This paper considers the impact of extra-filmic elements on the cultural
decision-making behaviours of a small rural Australian cinema audience, focusing on
the rural New South Wales village of Cobargo in the late 1920s. In considering how
why such fragile rural picture show operations either failed or became successful, it
is critical to take account of rural geographies, particularly in terms of early road
development, and the nature and state of road bridges in flood-prone areas. The paper
argues that these elements are part of a broad ecosystemic framework for cultural
decision-making which can assist in our interpretation of early newspaper advertising
and promotion for picture show programs.
environmental humanities by drawing selectively on existing work in the discipline. Building on canonical, largely male, approaches in Chapter 1 , the main aim of ecofeminism within this book is to show its power in theory, political philosophy and activism. I seek to align a prominent strand of political and culturalecology – namely ecofeminism – with the huge contribution of feminism within art history and criticism. Surprisingly, there is very little if any material on this particular disciplinary boundary, even though the varied work of Lippard, Lacy, Krauss, Pollock
Paying attention – environmental justice and ecocritical art
and bind it to more immediate material factors. At the other end of the spectrum, an art historian who confines discussion to singular artefacts, perhaps with an eye towards provenance, authenticity and even market worth, might see another kind of value in positioning these objects into wider political and culturalecologies that they would ordinarily consider as operating on too abstract or unknowable a level. Close scrutiny of the more distant shaping forces that press upon an object can supplement a carefully developed empiricism, create a new kind of value and
An interest in the most specific area of ‘culturalecology’ as an extension of art history can be found in the writing of Henri Focillon (1881–1943), particularly in his well-known ‘The Life of Forms in Art’ (1934), which directly bridges aesthetics, art history and evolutionary thinking. 13 Echoing Darwin, Focillon asserts that ‘[t]he life of forms is not the result of chance’. 14 For Eric Fernie, ‘The Life of Forms in Art’ combined the Hegelian system of Riegl and Wölfflin with the empiricism of Burckhardt to form a single concept of style. 15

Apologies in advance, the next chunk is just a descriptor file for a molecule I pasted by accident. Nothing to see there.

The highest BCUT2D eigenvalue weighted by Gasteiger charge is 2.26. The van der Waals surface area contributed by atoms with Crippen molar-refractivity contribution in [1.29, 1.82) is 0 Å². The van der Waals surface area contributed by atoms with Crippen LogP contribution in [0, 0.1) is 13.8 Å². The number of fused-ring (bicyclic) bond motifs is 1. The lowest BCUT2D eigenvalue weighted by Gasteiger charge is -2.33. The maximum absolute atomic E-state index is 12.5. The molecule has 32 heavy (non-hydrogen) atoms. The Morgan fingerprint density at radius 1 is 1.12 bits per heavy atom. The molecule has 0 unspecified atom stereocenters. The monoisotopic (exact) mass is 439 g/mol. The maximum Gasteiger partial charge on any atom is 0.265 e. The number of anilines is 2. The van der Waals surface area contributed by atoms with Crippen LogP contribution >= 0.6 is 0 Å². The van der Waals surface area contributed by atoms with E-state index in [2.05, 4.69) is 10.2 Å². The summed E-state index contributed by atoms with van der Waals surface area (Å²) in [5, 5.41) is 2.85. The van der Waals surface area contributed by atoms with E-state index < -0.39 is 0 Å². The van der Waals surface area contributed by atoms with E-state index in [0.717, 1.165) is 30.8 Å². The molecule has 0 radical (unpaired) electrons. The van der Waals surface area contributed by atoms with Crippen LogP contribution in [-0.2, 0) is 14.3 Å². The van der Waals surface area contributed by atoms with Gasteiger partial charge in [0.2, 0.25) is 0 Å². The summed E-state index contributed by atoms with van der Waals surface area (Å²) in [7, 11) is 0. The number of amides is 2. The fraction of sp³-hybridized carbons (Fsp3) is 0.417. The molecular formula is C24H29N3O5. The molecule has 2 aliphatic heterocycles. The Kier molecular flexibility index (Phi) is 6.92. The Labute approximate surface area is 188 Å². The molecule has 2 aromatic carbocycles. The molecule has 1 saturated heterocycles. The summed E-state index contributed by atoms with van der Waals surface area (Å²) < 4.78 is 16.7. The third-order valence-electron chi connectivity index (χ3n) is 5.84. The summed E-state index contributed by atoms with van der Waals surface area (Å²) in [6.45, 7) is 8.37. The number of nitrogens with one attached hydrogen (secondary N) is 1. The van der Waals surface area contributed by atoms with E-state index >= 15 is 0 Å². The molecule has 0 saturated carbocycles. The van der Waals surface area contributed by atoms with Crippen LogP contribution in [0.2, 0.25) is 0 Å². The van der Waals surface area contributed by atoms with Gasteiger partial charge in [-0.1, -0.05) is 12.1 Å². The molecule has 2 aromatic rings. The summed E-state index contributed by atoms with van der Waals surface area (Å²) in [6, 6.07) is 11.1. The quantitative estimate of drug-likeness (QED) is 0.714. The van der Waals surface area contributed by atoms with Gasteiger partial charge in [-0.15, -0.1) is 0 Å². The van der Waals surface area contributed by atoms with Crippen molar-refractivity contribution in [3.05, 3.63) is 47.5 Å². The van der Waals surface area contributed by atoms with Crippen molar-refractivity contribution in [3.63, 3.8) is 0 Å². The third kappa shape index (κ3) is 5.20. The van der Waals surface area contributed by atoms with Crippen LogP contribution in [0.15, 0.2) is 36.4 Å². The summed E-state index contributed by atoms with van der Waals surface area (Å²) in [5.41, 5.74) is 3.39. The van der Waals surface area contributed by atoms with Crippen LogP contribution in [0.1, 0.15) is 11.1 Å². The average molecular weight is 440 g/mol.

Ducornet, Deep Zoo , pp. 16–18.
Gagliano, ‘Breaking the Silence’, p. 92.
Kate Rigby, ‘Earth's Poesy: Romantic Poetics, Natural Philosophy, and Biosemiotics’, in Hubert Zapf (ed.), Handbook of Ecocriticism and CulturalEcology (Berlin: De
Biosemiotics’. In De Gruyter Handbook of Ecocriticism and CulturalEcology.
Ed. Hubert Zapf. Berlin: De Gruyter, 45–64.
Rigby, Kate 2015b. Dancing with Disaster: Histories, Narratives, and Ethics for
Perilous Times. Charlottesville: University of Virginia Press.
Rose, Deborah Bird, with Sharon D’Amico et al. 2002. Country of the Heart: An
Indigenous Australian Homeland. Canberra: Aboriginal Studies Press.
Seddon, Mark 2010. ‘A Fresh Outbreak of Dutch Elm Disease is Threatening the
Existence of the UK’s Remaining English Elm Trees’. BBC Newsnight, 21 August
coterminous with life in
general, and yet must also (in order to be recognised and circulated) take
part in a culturalecology:
On the one hand, this thing is not a thing, not-as one ordinarily believes
things to be-a natural thing: in fact ‘biodegradable,’ on the contrary, is
generally said of an artificial product, most often an industrial product,
whenever it lets itself be de-composed by microorganisms. On the
other hand, the ‘biodegradable’ is hardly a thing since it remains a thing
that does not remain, an essentially decomposable thing, destined to
pass away, to lose
activator and has undermined the cultural supremacy of
abstract, conceptual ideas over material objects. In doing so, it has sought
to germinate new spheres of understanding – an active culturalecology
with no division between human and inanimate forces.
Following these ideas, this study focuses on the role of design as a social
practice and explores how, where, and why objects impact the construction
of power relations and the creation of meaningful social systems.81 In this
context, my methodology centres on identifying the mechanisms of action
shaped by the aesthetic
terrain for contestation within and between differences, rather than suppress them.’ 16 It is beyond the scope of this book to draw out the full implications of Harvey’s observations on the socio-ecological categories of competition, struggle, adaptation, diversification, collaboration, cooperation, mutual aid and environmental transformations, but culturalecology and production need this insight and it should surely dominate our attention as the discipline moves on. 17
The metaphor of the metabolic has found new life in recent scholarship, with Wark